'Yellows' return to Thai street politics

With neatly spaced tents, massages, free vegetarian meals and a heavy dose of nationalist rhetoric, Thailand's powerful royalist "Yellow Shirts" are back on the streets of Bangkok.

More than a thousand people have camped out around the government's compound since Tuesday, demonstrating against its handling of a border dispute with neighbouring Cambodia.

Despite relatively small numbers compared to their arch enemies the anti-government "Red Shirts" whose most recent rally attracted nearly 30,000 people the group has managed to choke off streets around Government House.

Yellow Shirts are a force to be reckoned with in Thailand's colour-coded politics and have helped to claim the scalps of three governments in under five years, including that of fugitive former premier Thaksin Shinawatra.

The group, officially the People's Alliance for Democracy, want the government to take a tougher stance on the thorny issue of the Thai-Cambodian border.

Tensions centre on 4.6 square kilometres (1.8 square miles) of land around the ancient Preah Vihear temple, which the World Court ruled in 1962 belonged to Cambodia, although the main entrance lies in Thailand.

"I came here to help my country. We have to fight to protect our land," said protester Chutikarn Rattanasupa, 42, a grocery shop owner from Nakhon si Thammarat in southern Thailand.

The Yellows, who boast support from Bangkok elites and elements in the military, used to be linked to Prime Minister Abhisit Vejjajiva, but the relationship has soured.

Abhisit came to power in 2008 after Yellow rallies which helped to eject two pro-Thaksin governments. The protests culminated in the seizure of two Bangkok airports, stranding over 300,000 travellers.

Two years earlier the Yellows had flexed their muscles with demonstrations that destabilised Thaksin's own government, paving the way for the military coup that unseated him.

Paul Chambers of Heidelberg University in Germany said Abhisit may be able to keep his "Teflon prime minister" reputation if he does not bend to the Yellows' demands.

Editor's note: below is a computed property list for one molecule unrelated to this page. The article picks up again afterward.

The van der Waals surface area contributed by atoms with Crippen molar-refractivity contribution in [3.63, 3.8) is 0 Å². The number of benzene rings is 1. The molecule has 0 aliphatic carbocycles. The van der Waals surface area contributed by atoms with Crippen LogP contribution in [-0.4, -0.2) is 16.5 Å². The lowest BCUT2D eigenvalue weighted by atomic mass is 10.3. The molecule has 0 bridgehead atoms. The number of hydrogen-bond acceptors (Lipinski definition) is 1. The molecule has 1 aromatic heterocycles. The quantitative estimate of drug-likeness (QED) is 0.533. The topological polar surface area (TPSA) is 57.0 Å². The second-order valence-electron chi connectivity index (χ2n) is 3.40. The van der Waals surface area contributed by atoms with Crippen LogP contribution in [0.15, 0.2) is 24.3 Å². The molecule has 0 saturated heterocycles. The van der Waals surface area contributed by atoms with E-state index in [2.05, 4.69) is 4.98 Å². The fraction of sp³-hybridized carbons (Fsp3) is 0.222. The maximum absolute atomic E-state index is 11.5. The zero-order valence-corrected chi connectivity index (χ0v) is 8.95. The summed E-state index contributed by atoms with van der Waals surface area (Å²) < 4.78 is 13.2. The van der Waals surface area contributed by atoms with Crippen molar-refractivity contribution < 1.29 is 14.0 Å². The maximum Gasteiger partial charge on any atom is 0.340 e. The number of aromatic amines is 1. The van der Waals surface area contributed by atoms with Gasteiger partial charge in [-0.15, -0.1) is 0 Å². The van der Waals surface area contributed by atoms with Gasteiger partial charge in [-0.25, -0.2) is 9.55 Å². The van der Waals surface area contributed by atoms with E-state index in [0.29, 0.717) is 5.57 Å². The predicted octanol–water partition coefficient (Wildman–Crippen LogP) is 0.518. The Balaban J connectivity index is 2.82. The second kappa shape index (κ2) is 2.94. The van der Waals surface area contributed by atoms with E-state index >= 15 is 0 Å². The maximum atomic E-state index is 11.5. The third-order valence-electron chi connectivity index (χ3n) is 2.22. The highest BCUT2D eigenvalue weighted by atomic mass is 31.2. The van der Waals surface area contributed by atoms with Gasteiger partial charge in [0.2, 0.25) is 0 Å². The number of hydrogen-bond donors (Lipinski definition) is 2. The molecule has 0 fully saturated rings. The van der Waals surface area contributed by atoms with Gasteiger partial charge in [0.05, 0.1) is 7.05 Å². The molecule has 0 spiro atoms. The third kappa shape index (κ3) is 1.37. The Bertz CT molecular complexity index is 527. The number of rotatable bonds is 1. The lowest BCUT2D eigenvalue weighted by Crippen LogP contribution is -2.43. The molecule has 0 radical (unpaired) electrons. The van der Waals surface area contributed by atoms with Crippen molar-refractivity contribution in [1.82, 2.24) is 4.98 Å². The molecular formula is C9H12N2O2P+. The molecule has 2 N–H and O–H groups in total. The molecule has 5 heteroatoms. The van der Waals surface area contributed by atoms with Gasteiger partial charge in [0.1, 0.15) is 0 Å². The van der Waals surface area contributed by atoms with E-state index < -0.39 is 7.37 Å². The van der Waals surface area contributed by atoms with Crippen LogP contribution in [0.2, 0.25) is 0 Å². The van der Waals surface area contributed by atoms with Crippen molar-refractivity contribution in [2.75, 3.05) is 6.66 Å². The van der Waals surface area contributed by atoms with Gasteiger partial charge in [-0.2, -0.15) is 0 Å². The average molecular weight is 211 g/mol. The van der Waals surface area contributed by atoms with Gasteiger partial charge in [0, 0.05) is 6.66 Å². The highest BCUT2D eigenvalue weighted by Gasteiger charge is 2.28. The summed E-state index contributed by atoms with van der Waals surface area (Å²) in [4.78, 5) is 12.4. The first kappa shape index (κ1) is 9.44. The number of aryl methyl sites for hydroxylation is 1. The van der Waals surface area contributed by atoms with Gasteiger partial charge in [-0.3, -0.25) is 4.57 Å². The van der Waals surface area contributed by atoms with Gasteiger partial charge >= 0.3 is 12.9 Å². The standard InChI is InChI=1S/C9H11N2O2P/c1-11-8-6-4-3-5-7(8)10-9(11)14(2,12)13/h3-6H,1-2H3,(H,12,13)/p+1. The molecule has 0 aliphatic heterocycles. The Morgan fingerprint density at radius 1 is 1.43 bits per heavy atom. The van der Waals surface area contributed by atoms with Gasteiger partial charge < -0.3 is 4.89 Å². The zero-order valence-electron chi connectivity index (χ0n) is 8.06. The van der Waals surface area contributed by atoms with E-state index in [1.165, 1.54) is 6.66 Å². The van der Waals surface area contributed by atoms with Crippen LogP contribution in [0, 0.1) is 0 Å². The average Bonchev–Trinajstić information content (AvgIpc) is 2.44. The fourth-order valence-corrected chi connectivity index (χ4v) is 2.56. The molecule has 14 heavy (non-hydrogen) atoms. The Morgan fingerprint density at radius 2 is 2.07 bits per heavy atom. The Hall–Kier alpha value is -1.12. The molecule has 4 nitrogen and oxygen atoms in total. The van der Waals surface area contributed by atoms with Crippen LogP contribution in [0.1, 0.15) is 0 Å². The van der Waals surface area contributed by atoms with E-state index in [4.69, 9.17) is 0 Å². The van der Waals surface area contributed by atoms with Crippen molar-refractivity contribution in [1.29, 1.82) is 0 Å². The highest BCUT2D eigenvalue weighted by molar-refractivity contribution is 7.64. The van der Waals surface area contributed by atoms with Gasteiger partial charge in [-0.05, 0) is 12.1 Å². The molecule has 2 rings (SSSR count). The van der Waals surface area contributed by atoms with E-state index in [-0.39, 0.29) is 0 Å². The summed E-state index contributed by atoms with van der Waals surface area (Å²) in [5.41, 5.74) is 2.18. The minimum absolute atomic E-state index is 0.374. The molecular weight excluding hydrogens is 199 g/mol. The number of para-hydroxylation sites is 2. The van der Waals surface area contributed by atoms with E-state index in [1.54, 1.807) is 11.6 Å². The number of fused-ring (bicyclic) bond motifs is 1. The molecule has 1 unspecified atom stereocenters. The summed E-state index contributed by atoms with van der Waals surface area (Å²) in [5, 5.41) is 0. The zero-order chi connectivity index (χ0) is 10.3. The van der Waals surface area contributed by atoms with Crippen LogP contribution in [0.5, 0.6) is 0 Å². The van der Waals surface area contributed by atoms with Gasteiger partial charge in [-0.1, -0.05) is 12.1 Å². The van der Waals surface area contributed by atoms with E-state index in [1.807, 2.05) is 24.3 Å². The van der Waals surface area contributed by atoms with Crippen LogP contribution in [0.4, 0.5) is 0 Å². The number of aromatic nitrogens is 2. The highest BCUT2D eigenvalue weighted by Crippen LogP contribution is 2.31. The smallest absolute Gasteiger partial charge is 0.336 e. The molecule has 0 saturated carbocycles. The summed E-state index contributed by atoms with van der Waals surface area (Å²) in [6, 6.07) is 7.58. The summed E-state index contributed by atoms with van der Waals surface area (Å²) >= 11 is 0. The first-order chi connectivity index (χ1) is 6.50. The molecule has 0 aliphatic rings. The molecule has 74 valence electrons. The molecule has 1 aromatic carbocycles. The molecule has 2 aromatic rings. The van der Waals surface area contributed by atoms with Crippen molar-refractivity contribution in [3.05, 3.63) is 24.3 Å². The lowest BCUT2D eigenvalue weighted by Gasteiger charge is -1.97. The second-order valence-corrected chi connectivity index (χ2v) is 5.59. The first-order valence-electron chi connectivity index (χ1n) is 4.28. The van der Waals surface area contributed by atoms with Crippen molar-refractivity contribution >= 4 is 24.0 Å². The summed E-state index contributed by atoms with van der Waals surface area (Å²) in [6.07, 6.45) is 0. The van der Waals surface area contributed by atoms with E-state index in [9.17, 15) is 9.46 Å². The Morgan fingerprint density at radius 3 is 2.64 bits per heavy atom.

But at the same time, "if he does not give in, I think the protests will continue building," he added.

The border issue heated up when seven Thais were arrested in Cambodia in December for illegal entry and trespassing in the disputed zone, including a Yellow activist who remains in jail facing spying charges.

But Pavin Chachavalpongpun, of the Institute of Southeast Asia Studies in Singapore, said the territory dispute with Phnom Penh is just an excuse for the Yellows to "return into the limelight".

"They just want to regain political credibility and the only thing they can do is to attack the current government, whatever the government is," he said.

Thailand's street groups, with an eye on elections looming before February 2012, are likely to become ever more prominent, said Chambers.

And the stakes are high. Last year's April and May protest by the mainly rural and working class Red Shirts left more than 90 people dead in clashes between troops and civilians.
"The shirts of all colours are getting out and about to make themselves heard loud and clear," he said.

At the Yellows' rally site, there is almost a festival atmosphere.

Facilities provided for the comfort of protesters include toilets, showers and recycling bins, while stalls sell everything from watches to amulets and a caricaturist is on hand to sketch souvenirs.

A sign proclaiming "Free vegetarian food", next to an assortment of dishes and a mountain of cabbage, signals the work of a group of blue-clad radical Buddhists who are busily providing nourishment at the gathering.

But coils of barbed wire between the camp and the locked gates of the government compound are a reminder that the Yellows have been here before.

"I stayed 193 days in 2008 and this time I'm prepared to stay too," said Nittaya Kurakan, 40, the owner of an accountancy firm.

 

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